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It's 2016 and COMPILERS ARE STILL STUPID

Name: Cudder !cXCudderUE 2015-12-31 22:29

Just analysing a device driver for hardware few months old... as usual, it's as bloated as a week-old dead pig overall but then I come across pieces like this:

shl ecx, 4
mov edx, ecx
shr ecx, 2
xor eax, eax
rep stosd
mov ecx, edx
and ecx, 3
rep stosb


:facepalm:

Name: Anonymous 2015-12-31 22:32

fuck off namefag

Name: Cudder !cXCudderUE 2015-12-31 22:46

"I have no idea how to use registers":

call SomeFunc
mov edx, eax
test edx, edx
mov [esi+48], edx
jnz loc1
...
loc1:
mov edi, edx
...


Instead of just moving the return value in eax to edi where it eventually gets used in one of the stupid sequences in OP, the compiler somehow decides to thread it through edx, before realising that edx needs to be used for something else and then moves it into edi.

This would be unacceptable even at O0, but this is released code presumably compiled with O2 or better and in active use by millions or more machines worldwide. WTF.

Name: Cudder !cXCudderUE 2015-12-31 22:59

How much stupidity could a 5-instruction function have?

mov eax, ecx
lea edx, [eax+14Ch]
and dword [edx], 0FF000000h
mov byte [edx+3], 0
ret

Name: Anonymous 2015-12-31 23:33

It's actually 2015 still.

Name: Anonymous 2015-12-31 23:43

This is why modern programmers use JIT compilers instead. Such as javascript or haskell.

Name: Anonymous 2015-12-31 23:44

Perhaps it is some deep pipelining optimization that isn't obvious.

Name: Anonymous 2015-12-31 23:58

>>7
As usual, op is dishonestly cherrypicking the common case of compilers not particularly optimizing for instruction count - doing so would restrict the freedom to do pipelining/ssa trace optimizations, so they dont even bother (except ICC to a degree).

Also why litter another thread, op, weren't the fib() one good enough for you?

Name: Cudder !cXCudderUE 2016-01-01 0:28

>>7
Which one? All I see is that the sequences in >>3,4 are creating more dependency chains than necessary, and I'll let you figure out what's wrong with >>1.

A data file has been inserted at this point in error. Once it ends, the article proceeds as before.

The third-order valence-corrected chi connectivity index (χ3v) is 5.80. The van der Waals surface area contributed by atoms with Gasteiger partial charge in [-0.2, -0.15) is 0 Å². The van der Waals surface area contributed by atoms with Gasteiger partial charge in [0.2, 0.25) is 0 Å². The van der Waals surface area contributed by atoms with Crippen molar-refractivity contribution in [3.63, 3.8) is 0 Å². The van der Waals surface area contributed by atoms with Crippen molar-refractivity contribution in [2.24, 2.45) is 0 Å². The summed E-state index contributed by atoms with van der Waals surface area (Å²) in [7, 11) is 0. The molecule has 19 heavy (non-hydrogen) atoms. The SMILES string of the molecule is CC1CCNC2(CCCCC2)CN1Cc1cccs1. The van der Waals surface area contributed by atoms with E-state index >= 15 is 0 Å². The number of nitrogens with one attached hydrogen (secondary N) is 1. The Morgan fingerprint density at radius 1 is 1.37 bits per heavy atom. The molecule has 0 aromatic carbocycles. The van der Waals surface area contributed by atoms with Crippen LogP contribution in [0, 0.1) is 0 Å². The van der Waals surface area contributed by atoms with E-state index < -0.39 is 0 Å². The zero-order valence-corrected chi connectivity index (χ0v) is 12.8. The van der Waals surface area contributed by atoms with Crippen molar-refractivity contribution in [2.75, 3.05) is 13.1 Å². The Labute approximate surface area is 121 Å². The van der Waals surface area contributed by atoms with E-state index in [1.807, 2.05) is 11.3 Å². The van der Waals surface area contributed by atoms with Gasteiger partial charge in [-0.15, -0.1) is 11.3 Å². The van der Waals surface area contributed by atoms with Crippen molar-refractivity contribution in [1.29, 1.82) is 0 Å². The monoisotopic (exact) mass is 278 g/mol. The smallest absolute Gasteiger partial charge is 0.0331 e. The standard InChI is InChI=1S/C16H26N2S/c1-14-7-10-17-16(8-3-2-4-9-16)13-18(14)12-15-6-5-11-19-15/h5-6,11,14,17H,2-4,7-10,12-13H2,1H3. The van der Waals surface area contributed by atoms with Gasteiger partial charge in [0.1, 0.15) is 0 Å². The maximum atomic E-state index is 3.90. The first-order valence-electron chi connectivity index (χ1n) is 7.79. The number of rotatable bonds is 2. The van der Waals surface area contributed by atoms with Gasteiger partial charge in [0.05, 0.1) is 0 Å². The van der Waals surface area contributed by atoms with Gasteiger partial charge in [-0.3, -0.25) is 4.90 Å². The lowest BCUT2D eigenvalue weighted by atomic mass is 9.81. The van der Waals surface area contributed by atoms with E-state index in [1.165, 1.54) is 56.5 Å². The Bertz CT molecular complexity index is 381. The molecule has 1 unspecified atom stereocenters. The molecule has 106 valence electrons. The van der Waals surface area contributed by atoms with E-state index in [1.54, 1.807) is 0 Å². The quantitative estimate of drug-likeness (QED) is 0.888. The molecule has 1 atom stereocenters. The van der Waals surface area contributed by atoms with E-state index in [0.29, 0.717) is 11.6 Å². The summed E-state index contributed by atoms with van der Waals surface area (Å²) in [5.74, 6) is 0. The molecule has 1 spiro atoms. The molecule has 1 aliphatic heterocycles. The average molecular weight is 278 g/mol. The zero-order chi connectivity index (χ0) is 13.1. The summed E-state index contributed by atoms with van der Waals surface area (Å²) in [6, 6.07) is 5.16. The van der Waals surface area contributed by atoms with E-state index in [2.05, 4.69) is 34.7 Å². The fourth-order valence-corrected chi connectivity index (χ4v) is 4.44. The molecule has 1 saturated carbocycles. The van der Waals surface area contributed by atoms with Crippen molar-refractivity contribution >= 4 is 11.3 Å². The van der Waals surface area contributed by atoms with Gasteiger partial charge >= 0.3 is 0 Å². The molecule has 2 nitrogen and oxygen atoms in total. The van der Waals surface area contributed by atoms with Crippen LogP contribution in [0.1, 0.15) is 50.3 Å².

>>8
What the fuck are you blabbering on about? Your vague abstract bullshite means nothing. Are you one of those stupid academics who focuses on idiotic microbenchmark optimsations?

except ICC to a degree
Does the fact that ICC pwns the shit out of every other compiler mean anything? Maybe you should see what the real leaders are doing instead of sticking your head in the sand and preaching abour your theoretical "optimizations" that don't actually make a winner. Instruction count is always important for anything else. Incidentally, that's what lead to http://funroll-loops.info/

Here's another fun one I found:

movzx ecx, word [ecx]
mov eax, ecx
shr eax, 15
shl eax, 1
mov edx, ecx
shr edx, 14
and edx, 1
or eax, edx
mov edx, ecx
shr edx, 13
shl eax, 1
and edx, 1
or eax, edx
mov edx, ecx
shl eax, 9
shr edx, 4
and edx, 511
or eax, edx
shl eax, 4
and ecx, 15
or eax, ecx
ret


What does this 22-instruction-function do? Nothing. Absolutely nothing. I'll let the reader decide whether the compiler or programmer is the stupid one here...

Name: Anonymous 2016-01-01 0:36

>>6
Wrong, they tend to produce even more shit.

Name: Anonymous 2016-01-01 5:41

In late 2010, AMD settled a US Federal Trade Commission antitrust investigation against Intel.[17]

The FTC settlement included a disclosure provision where Intel must:[18]
“ ...publish clearly that its compiler discriminates against non-Intel processors (such as AMD's designs), not fully utilizing their features and producing inferior code. ”

In compliance with this rule, Intel added an "optimization notice" to its compiler descriptions stating that they "may or may not optimize to the same degree for non-Intel microprocessors" and that "certain optimizations not specific to Intel microarchitecture are reserved for Intel microprocessors."

Name: Anonymous 2016-01-01 6:11

This is Intel's fault. The x86 architecture is so bad that compiler developers still struggle to generate decent assembly after 40 years of constant work.

Name: Anonymous 2016-01-01 6:39

https://en.wikipedia.org/wiki/Post-PC_era

Windows Store is the primary means of distributing Windows Store apps to users. Although sideloading apps from outside the store is supported, not all computers running Windows 8 can do it. Out-of-box sideloading support is only available for Windows 8 Enterprise computers that have joined a Windows domain. Sideloading on Windows RT and Windows 8 Pro computers as well as Windows 8 Enterprise computers without a domain affiliation requires purchase of additional licenses through volume licensing.[17]

Name: Anonymous 2016-01-01 6:45

I always ship my device drivers with debug symbols for maximum bloat.

Name: Cudder !cXCudderUE 2016-01-01 13:10

>>12
Then how the fuck do Intel's compiler and all the Asm programmers manage to do it? Blaming the architecture for your shitty codegen is just a poor excuse for your stupidity being at fault. I've elaborated before on this board and the old one, it seems the majority of compiler writers are stuck in some sort of academic cargo-cult especially around things like register allocation and instruction selection. Maybe when they stop acting like mindless sheep, so will their compiler output.

http://bbs.progrider.org/prog/read/1438215413